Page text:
For the past five months, Congress leadership has stopped sending the funds required to run its offices in various states, party officials with knowledge of the matter said, asking not to be identified as they were not authorized to speak to the media. To overcome the crisis, Congress has urged members to step up contributions and asked officials to cut expenses, they said.
Led by Rahul Gandhi, the party’s steady flow of money from industrialists has all but dried up, leaving a cash crunch so serious that it’s been forced to crowd-fund for a candidate.
“We don’t have money,” said Divya Spandana, who leads the Congress Party’s social media department. Compared with the BJP, she said her party is not getting much funding via electoral bonds — a new method for cash donation to political parties — which may force Congress to opt for more online crowdsourcing to raise money.
Modi’s string of electoral wins engineered along with his key aide and party president Amit Shah have decimated the space once occupied by the Congress Party. At last count, BJP rules with its allies in 20 states, several of them wrested from the grand old party, and Modi remains the most popular leader ahead of next year’s federal elections. Congress now controls just two big states, down from 15 in 2013.
Big business has steadily migrated away from the Congress, said Milan Vaishnav, a senior fellow for South Asia at the Carnegie Endowment for International Peace in Washington, D.C. “Headed into 2019, the BJP has a decisive fundraising advantage, not least because the Congress and other key regional parties are seen as less business-friendly.”
Congress spokesman Randeep Singh Surjewala declined to comment.
Congress earned one-fourth of the funds than BJP in the financial year ended March 2017. The BJP declared an income of 10.34 billion rupees ($152 million) during this period, an increase of 81 percent from a year ago, according to Association for Democratic Reforms. Congress, in comparison, received 2.25 billion rupees, a drop of 14 percent from previous year.
An endless wait for a flight ticket due to lack of funds meant a senior leader couldn’t reach an eastern state on time to supervise elections earlier this year. The party’s campaign paled into comparison to the BJP’s in Tripura, Nagaland and Meghalaya polls, an official said, noting it was one of the reasons it had failed to gain power in those states. The curbs extend beyond travel to allowances for serving tea to guests at party offices.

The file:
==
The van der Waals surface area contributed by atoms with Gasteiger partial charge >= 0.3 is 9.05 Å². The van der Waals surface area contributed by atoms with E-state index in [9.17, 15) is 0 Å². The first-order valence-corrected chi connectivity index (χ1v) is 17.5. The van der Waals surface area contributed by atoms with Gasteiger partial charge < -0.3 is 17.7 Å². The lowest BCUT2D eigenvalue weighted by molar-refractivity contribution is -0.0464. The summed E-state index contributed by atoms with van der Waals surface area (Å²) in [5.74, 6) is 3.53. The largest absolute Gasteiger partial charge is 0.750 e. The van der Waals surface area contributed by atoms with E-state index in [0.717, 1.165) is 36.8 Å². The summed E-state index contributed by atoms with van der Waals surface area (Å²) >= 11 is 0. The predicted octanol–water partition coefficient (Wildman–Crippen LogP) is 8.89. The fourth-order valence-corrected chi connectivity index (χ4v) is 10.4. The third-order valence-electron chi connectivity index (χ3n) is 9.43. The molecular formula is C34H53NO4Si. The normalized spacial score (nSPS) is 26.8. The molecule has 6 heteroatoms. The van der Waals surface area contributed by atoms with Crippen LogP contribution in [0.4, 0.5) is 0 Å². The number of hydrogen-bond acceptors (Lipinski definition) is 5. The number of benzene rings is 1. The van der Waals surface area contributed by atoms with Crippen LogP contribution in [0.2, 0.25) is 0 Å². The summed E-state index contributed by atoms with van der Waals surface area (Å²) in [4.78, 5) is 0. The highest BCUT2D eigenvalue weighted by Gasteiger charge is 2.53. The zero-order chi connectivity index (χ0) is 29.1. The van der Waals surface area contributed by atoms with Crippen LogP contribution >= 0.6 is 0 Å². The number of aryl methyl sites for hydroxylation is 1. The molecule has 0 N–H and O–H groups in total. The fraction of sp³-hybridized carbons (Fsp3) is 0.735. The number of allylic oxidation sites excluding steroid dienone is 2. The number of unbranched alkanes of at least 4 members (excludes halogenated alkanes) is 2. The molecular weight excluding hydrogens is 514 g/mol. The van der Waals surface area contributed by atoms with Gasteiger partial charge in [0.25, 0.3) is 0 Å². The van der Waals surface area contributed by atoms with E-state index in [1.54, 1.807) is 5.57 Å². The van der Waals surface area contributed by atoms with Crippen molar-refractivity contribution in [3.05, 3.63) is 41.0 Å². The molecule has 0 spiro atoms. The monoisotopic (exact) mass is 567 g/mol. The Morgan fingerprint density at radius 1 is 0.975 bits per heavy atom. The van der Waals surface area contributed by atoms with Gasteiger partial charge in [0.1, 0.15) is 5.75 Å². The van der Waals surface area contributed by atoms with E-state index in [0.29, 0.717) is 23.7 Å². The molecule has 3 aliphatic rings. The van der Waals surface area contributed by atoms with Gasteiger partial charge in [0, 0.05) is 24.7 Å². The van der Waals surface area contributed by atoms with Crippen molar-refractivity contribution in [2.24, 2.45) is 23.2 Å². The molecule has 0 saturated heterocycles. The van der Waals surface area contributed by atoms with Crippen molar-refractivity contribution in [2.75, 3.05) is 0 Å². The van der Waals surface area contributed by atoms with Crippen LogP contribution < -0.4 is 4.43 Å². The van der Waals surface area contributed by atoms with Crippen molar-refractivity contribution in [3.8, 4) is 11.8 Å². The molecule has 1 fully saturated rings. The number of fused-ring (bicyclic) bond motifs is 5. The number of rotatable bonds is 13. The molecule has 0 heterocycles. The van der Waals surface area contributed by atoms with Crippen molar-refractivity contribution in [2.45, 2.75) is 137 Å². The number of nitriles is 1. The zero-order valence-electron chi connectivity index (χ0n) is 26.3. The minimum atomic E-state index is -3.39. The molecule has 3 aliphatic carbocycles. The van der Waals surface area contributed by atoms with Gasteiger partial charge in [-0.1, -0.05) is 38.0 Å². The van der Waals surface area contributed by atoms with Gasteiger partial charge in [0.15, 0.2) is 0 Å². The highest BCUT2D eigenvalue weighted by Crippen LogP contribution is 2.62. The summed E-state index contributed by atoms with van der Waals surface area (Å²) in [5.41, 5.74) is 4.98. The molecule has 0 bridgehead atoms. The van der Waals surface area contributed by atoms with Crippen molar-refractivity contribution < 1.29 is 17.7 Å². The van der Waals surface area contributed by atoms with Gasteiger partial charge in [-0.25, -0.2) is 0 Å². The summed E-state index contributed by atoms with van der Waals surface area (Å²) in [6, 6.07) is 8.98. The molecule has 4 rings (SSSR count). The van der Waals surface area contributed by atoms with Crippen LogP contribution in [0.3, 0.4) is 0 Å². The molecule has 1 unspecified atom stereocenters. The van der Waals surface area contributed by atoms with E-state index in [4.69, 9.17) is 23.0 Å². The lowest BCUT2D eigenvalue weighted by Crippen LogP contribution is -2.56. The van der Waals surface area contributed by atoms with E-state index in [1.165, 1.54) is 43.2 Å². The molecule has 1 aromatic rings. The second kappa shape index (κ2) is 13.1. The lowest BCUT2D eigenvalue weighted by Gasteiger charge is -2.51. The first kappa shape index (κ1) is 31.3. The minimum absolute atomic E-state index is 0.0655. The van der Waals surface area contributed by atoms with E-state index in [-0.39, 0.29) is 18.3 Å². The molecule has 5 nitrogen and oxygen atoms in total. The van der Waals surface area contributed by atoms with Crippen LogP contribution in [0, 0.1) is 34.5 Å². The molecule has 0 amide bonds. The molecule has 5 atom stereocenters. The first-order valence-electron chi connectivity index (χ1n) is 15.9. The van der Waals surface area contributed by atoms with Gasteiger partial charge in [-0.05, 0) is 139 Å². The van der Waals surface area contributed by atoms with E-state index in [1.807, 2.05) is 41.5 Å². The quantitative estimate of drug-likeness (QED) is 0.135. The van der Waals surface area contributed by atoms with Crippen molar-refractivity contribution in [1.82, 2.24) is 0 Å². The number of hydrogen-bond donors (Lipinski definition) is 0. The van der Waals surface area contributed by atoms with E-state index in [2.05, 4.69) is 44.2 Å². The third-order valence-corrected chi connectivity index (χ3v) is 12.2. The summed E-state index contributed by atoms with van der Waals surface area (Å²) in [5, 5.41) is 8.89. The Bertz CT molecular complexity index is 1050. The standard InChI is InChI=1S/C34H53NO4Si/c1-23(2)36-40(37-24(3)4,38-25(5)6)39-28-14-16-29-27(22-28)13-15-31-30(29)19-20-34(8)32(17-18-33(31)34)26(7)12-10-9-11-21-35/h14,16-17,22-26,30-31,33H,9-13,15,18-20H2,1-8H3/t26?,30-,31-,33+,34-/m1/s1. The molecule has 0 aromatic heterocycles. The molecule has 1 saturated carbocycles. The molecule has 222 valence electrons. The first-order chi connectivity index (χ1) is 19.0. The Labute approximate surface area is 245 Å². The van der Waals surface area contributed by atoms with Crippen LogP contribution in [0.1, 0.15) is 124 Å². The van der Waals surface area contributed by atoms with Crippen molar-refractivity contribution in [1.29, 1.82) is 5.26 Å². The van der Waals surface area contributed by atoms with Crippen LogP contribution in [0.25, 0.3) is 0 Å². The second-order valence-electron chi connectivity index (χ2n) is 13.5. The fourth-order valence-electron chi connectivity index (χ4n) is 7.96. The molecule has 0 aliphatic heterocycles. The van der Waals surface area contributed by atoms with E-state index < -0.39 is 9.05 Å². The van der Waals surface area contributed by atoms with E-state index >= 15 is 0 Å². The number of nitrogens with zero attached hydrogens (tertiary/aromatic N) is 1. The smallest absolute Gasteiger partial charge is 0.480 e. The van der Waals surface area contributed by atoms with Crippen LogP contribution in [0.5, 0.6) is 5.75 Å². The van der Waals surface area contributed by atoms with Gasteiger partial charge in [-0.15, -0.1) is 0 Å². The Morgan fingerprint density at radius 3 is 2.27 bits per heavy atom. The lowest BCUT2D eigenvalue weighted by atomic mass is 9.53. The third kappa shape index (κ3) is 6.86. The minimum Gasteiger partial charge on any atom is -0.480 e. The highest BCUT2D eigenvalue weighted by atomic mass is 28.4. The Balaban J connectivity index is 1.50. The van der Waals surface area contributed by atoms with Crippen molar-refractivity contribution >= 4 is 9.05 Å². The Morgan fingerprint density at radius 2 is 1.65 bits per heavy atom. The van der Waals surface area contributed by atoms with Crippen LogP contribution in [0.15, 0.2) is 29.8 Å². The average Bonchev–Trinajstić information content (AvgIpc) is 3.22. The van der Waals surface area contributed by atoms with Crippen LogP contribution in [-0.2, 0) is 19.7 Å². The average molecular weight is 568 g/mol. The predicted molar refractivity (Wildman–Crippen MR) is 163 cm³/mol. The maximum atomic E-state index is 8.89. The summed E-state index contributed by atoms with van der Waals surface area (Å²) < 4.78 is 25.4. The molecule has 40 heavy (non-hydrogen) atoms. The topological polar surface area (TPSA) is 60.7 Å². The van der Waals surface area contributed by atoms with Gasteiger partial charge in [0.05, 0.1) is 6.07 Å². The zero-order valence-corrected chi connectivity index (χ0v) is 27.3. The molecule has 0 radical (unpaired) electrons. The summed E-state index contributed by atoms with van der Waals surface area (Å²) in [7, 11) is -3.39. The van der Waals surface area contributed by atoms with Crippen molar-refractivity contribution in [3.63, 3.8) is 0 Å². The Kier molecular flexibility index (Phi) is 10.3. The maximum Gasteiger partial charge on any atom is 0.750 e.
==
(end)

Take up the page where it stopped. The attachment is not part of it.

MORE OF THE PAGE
The BJP spent double that of Congress and is way ahead in attracting corporate donations. The Hindu nationalist party received donations of 7.05 billion rupees from 2,987 corporates during the four years to March 2016, while Congress got 1.98 billion rupees from 167 business houses, according to ADR.
During the 2014 general elections, the BJP collected 5.88 billion rupees, while Congress took 3.50 billion rupees, said ADR, citing expenditure submitted by parties to Election Commission of India.
The shortages were affecting both election campaigning and organizational mobility, said one senior Congress official, noting they were working to overcome the crisis and had put strict curbs on spending.
Without campaign funds, Congress will face considerable hardship going into 2019, said Jagdeep Chhokar, founder and trustee of the Association for Democratic Reforms. “A party that does not have money will be at a disadvantage in Indian elections.”
Political funding in India has long lacked transparency and undocumented cash — known as black money — is regularly used to fund campaigns.
“It is very unfortunate but money in large quantities is used — I should say abused — in Indian elections,” said Chhokar. “Parties use accounted and unaccounted money — a political party can legally spend any amount of money on elections. There is no limit.”
While the BJP has already moved into its newly-built, swanky, high-walled headquarters in New Delhi, the new office of the Congress party is still under construction due to a lack of funds, said the party leader.
As Congress lost state after state, its funding crisis worsened, because ruling parties in states were relied upon to become cash cows for their respective national parties.
But there’s a chance Congress may lure corporates back if they sense the BJP is not certain to win, said Ajoy Bose, a Delhi-based author and political analyst.
“The 2019 election will see a very rich party and a powerful government spending many resources on a hi-fi campaign, whereas Congress and other parties will run a simple, down-to-earth campaign.”